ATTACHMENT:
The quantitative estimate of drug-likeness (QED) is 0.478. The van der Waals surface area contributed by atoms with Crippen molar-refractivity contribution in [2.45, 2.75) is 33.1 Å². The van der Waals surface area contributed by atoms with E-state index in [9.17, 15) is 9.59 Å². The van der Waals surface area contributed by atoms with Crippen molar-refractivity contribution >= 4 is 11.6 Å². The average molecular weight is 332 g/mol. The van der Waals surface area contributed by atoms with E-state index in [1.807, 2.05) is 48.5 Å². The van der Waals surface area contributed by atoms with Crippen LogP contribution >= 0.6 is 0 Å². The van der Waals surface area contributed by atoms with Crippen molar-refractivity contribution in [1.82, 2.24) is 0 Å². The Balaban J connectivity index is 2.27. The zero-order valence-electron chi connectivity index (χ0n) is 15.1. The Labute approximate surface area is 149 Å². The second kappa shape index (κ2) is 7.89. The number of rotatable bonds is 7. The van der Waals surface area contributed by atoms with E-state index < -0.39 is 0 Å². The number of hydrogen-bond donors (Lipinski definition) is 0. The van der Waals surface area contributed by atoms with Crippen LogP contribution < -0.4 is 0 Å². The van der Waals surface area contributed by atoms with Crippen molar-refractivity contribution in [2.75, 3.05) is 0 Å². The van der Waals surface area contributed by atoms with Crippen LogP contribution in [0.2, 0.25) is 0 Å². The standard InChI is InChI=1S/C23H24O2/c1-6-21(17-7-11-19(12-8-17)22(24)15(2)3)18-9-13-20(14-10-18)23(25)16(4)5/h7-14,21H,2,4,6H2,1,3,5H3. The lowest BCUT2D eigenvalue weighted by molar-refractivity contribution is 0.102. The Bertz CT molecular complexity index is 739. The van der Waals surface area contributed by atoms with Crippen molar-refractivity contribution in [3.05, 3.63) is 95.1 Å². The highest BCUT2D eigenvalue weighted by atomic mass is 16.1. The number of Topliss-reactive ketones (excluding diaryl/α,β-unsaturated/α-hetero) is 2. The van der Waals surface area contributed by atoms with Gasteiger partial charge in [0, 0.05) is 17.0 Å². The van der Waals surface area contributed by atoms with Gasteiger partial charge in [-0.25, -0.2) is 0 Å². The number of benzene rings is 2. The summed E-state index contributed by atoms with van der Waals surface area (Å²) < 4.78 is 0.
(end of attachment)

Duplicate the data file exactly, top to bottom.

The quantitative estimate of drug-likeness (QED) is 0.478. The van der Waals surface area contributed by atoms with Crippen molar-refractivity contribution in [2.45, 2.75) is 33.1 Å². The van der Waals surface area contributed by atoms with E-state index in [9.17, 15) is 9.59 Å². The van der Waals surface area contributed by atoms with Crippen molar-refractivity contribution >= 4 is 11.6 Å². The average molecular weight is 332 g/mol. The van der Waals surface area contributed by atoms with E-state index in [1.807, 2.05) is 48.5 Å². The van der Waals surface area contributed by atoms with Crippen LogP contribution >= 0.6 is 0 Å². The van der Waals surface area contributed by atoms with Crippen molar-refractivity contribution in [1.82, 2.24) is 0 Å². The Balaban J connectivity index is 2.27. The zero-order valence-electron chi connectivity index (χ0n) is 15.1. The Labute approximate surface area is 149 Å². The second kappa shape index (κ2) is 7.89. The number of rotatable bonds is 7. The van der Waals surface area contributed by atoms with E-state index < -0.39 is 0 Å². The number of hydrogen-bond donors (Lipinski definition) is 0. The van der Waals surface area contributed by atoms with Crippen LogP contribution < -0.4 is 0 Å². The van der Waals surface area contributed by atoms with Crippen molar-refractivity contribution in [2.75, 3.05) is 0 Å². The van der Waals surface area contributed by atoms with Crippen LogP contribution in [0.2, 0.25) is 0 Å². The standard InChI is InChI=1S/C23H24O2/c1-6-21(17-7-11-19(12-8-17)22(24)15(2)3)18-9-13-20(14-10-18)23(25)16(4)5/h7-14,21H,2,4,6H2,1,3,5H3. The lowest BCUT2D eigenvalue weighted by molar-refractivity contribution is 0.102. The Bertz CT molecular complexity index is 739. The van der Waals surface area contributed by atoms with Crippen molar-refractivity contribution in [3.05, 3.63) is 95.1 Å². The highest BCUT2D eigenvalue weighted by atomic mass is 16.1. The number of Topliss-reactive ketones (excluding diaryl/α,β-unsaturated/α-hetero) is 2. The van der Waals surface area contributed by atoms with Gasteiger partial charge in [0, 0.05) is 17.0 Å². The van der Waals surface area contributed by atoms with Gasteiger partial charge in [-0.25, -0.2) is 0 Å². The number of benzene rings is 2. The summed E-state index contributed by atoms with van der Waals surface area (Å²) < 4.78 is 0.